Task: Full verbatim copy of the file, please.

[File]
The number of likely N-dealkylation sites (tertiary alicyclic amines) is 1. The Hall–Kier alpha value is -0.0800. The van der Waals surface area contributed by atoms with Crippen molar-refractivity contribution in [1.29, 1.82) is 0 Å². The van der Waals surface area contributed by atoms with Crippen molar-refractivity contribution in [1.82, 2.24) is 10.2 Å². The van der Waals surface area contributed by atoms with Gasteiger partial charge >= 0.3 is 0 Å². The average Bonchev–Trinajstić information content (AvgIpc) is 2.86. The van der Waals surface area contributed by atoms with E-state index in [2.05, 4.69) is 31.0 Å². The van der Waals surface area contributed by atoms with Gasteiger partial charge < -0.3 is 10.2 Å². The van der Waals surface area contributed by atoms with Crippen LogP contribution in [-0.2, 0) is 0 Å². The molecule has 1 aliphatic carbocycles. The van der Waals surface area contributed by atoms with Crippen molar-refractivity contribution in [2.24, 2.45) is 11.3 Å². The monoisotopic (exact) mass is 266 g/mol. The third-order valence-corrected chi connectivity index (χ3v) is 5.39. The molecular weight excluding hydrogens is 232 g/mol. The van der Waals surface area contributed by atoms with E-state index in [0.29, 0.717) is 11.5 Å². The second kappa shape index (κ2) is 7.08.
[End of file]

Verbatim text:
The number of likely N-dealkylation sites (tertiary alicyclic amines) is 1. The Hall–Kier alpha value is -0.0800. The van der Waals surface area contributed by atoms with Crippen molar-refractivity contribution in [1.29, 1.82) is 0 Å². The van der Waals surface area contributed by atoms with Crippen molar-refractivity contribution in [1.82, 2.24) is 10.2 Å². The van der Waals surface area contributed by atoms with Gasteiger partial charge >= 0.3 is 0 Å². The average Bonchev–Trinajstić information content (AvgIpc) is 2.86. The van der Waals surface area contributed by atoms with E-state index in [2.05, 4.69) is 31.0 Å². The van der Waals surface area contributed by atoms with Gasteiger partial charge < -0.3 is 10.2 Å². The van der Waals surface area contributed by atoms with Crippen LogP contribution in [-0.2, 0) is 0 Å². The molecule has 1 aliphatic carbocycles. The van der Waals surface area contributed by atoms with Crippen molar-refractivity contribution in [2.24, 2.45) is 11.3 Å². The monoisotopic (exact) mass is 266 g/mol. The third-order valence-corrected chi connectivity index (χ3v) is 5.39. The molecular weight excluding hydrogens is 232 g/mol. The van der Waals surface area contributed by atoms with E-state index in [0.29, 0.717) is 11.5 Å². The second kappa shape index (κ2) is 7.08.